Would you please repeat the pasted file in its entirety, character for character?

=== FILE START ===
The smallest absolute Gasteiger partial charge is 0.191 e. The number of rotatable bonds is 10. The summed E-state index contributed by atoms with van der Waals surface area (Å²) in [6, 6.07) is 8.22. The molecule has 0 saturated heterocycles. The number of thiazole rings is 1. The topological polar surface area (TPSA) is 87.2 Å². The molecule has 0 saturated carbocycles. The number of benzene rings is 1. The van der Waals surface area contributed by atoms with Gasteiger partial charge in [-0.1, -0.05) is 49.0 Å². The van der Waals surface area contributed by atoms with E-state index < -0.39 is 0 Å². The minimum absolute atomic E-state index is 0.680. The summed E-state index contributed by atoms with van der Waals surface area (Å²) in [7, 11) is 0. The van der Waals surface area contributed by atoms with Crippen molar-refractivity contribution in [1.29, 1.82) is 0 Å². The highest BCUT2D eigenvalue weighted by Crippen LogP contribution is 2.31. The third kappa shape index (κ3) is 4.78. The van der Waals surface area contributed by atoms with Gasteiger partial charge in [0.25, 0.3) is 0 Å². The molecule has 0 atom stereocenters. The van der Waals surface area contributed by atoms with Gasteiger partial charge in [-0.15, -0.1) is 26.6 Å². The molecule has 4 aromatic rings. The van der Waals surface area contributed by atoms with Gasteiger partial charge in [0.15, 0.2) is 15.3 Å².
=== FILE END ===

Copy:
The smallest absolute Gasteiger partial charge is 0.191 e. The number of rotatable bonds is 10. The summed E-state index contributed by atoms with van der Waals surface area (Å²) in [6, 6.07) is 8.22. The molecule has 0 saturated heterocycles. The number of thiazole rings is 1. The topological polar surface area (TPSA) is 87.2 Å². The molecule has 0 saturated carbocycles. The number of benzene rings is 1. The van der Waals surface area contributed by atoms with Gasteiger partial charge in [-0.1, -0.05) is 49.0 Å². The van der Waals surface area contributed by atoms with E-state index < -0.39 is 0 Å². The minimum absolute atomic E-state index is 0.680. The summed E-state index contributed by atoms with van der Waals surface area (Å²) in [7, 11) is 0. The van der Waals surface area contributed by atoms with Crippen molar-refractivity contribution in [1.29, 1.82) is 0 Å². The highest BCUT2D eigenvalue weighted by Crippen LogP contribution is 2.31. The third kappa shape index (κ3) is 4.78. The van der Waals surface area contributed by atoms with Gasteiger partial charge in [0.25, 0.3) is 0 Å². The molecule has 0 atom stereocenters. The van der Waals surface area contributed by atoms with Gasteiger partial charge in [-0.15, -0.1) is 26.6 Å². The molecule has 4 aromatic rings. The van der Waals surface area contributed by atoms with Gasteiger partial charge in [0.15, 0.2) is 15.3 Å².